A few weeks ago, we learned that RIM was openly considering licensing its upcoming BlackBerry 10 software to hardware manufacturers keen on releasing a BlackBerry device. No decision was made at that time, and such a move would be a marked departure from RIM’s historic business model, which saw the company acting as both the hardware and software manufacturer. According to a report from Bloomberg, RIM has fully embraced licensing as a new business strategy, and is ready to begin searching for interested parties as development for BlackBerry 10 enters its final stages.
The company is currently considering how it can sell BlackBerry 10 to manufacturers, and will likely focus its efforts on the benefits of QNX, a platform used in cars, nuclear plants, and sales/distribution channels. BlackBerry’s messaging service, BlackBerry Messenger, and its enterprise software will also be key avenues through which RIM focuses its efforts on bringing in licensees.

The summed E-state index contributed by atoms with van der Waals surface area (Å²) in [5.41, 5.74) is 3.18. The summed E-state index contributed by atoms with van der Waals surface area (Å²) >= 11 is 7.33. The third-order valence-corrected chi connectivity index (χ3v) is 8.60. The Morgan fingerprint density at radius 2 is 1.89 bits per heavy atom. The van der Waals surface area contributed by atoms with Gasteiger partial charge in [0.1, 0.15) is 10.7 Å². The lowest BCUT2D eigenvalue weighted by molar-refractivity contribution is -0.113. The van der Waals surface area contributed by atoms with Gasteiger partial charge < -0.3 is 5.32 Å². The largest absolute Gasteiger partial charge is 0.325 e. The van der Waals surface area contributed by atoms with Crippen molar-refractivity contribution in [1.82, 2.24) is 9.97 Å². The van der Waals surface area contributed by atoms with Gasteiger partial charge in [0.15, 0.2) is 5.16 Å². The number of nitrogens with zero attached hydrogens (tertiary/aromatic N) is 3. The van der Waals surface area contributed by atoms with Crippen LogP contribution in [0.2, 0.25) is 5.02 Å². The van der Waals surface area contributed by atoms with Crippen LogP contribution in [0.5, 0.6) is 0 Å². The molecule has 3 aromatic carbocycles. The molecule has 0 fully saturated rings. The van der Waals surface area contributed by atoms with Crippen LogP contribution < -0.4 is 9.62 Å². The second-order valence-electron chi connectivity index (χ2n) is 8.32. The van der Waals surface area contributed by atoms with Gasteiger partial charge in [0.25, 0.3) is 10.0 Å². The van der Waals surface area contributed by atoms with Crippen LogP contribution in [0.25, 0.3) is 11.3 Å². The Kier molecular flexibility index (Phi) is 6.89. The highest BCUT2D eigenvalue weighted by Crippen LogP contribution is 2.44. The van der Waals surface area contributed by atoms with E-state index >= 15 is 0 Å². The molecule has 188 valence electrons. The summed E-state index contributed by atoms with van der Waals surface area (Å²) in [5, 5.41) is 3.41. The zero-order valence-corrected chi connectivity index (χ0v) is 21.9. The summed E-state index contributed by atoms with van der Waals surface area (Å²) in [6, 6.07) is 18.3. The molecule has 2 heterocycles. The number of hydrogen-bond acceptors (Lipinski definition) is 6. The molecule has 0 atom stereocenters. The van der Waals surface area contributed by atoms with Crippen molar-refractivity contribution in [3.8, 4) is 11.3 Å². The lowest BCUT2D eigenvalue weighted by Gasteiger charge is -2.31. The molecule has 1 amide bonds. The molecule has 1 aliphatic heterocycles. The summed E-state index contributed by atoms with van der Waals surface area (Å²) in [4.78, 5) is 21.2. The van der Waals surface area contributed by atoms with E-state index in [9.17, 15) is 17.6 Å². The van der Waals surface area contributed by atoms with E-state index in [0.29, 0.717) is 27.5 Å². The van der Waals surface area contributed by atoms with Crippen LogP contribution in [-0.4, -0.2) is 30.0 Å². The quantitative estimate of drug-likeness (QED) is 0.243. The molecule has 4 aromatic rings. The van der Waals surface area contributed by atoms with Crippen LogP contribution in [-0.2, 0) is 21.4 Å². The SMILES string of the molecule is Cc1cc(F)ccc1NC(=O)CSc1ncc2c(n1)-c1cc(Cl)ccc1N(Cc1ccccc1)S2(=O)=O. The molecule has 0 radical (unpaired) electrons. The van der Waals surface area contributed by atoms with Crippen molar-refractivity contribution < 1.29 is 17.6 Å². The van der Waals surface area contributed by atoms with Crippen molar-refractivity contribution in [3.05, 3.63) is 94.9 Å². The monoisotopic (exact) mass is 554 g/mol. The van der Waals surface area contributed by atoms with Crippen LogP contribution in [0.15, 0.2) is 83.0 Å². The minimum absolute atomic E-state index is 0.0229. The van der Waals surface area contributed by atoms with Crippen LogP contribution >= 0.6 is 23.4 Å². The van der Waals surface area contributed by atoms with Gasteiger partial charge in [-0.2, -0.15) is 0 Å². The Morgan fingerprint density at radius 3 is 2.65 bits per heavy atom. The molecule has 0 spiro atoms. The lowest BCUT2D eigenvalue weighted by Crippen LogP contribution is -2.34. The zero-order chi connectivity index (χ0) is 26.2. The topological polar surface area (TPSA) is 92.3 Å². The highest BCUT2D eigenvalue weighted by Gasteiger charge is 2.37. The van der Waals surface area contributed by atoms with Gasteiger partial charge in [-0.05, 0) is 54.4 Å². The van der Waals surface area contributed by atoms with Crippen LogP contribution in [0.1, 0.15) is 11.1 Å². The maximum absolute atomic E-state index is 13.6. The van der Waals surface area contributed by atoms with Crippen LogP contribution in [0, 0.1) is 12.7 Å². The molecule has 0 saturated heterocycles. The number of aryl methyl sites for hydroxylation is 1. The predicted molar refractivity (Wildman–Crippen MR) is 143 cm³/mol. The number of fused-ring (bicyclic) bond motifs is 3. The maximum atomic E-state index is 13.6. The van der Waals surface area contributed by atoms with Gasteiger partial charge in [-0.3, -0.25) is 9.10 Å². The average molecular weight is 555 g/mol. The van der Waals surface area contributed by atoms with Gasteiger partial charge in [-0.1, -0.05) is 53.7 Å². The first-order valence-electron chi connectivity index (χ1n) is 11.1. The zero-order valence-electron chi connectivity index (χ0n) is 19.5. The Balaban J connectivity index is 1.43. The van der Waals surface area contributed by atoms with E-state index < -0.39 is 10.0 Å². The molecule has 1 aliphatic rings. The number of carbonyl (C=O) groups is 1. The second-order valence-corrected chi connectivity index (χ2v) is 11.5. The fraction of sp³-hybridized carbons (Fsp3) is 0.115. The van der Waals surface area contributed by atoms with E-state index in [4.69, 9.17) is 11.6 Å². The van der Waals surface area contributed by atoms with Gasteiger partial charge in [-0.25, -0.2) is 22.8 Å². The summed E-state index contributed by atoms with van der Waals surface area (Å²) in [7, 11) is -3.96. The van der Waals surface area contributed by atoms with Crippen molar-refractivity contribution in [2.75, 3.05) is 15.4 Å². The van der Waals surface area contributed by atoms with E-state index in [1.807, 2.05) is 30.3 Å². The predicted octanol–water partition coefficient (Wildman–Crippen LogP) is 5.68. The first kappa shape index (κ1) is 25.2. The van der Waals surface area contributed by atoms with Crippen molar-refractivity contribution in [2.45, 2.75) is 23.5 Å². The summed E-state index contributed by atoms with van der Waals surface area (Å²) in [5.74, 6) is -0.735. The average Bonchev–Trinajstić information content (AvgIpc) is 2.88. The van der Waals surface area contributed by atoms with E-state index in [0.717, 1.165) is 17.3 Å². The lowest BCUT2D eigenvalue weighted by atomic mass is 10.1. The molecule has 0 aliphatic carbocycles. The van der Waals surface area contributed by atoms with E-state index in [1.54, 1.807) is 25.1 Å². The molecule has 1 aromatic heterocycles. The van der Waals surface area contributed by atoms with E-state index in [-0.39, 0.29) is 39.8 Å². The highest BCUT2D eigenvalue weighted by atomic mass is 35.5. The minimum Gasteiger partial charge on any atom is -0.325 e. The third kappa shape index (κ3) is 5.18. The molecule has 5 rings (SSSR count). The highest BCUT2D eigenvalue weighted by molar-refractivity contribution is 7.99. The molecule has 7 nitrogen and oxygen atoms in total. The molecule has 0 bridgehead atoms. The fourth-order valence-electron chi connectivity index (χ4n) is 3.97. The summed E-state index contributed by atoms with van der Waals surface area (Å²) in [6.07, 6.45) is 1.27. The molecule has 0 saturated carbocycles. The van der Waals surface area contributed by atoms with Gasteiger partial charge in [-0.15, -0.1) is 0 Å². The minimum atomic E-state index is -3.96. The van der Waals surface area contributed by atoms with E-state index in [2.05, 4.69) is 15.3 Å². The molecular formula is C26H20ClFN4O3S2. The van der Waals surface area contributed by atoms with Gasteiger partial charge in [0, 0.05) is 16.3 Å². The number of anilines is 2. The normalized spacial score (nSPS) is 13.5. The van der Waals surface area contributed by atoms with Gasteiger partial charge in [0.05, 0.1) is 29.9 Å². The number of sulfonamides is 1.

Samsung has long been rumored as potentially being interested in BlackBerry 10, though the company has recently suggested it might not be so keen on a RIM partnership. We outlined other potential interested parties a few weeks back, and our short list included Huawei, LG, and even perennial Android favorite HTC. All of these are long-shots, however, as RIM’s popularity and market share have plummeted in recent years.
Outlook for the company has been bleak, as most experts project RIM falling to 4th place in the smartphone OS market share race. Android and iOS currently have a commanding lead, and Windows Phone 8 is the favorite to emerge as the true third alternative to these market-leading juggernauts. RIM CEO Thorsten Heins suggested that the company is not content on fighting for the number three spot, and that RIM is back in it to win it.
“We’re here to win. We’re not here to fight for third or fourth place.” - Thorsten Heins, CEO, Research in Motion
Of course, RIM’s strategy centers around getting manufacturers to build BlackBerry 10 devices, and if current consumer sentiment is any indication, it may be a tough road ahead for the ailing Waterloo-based handset maker.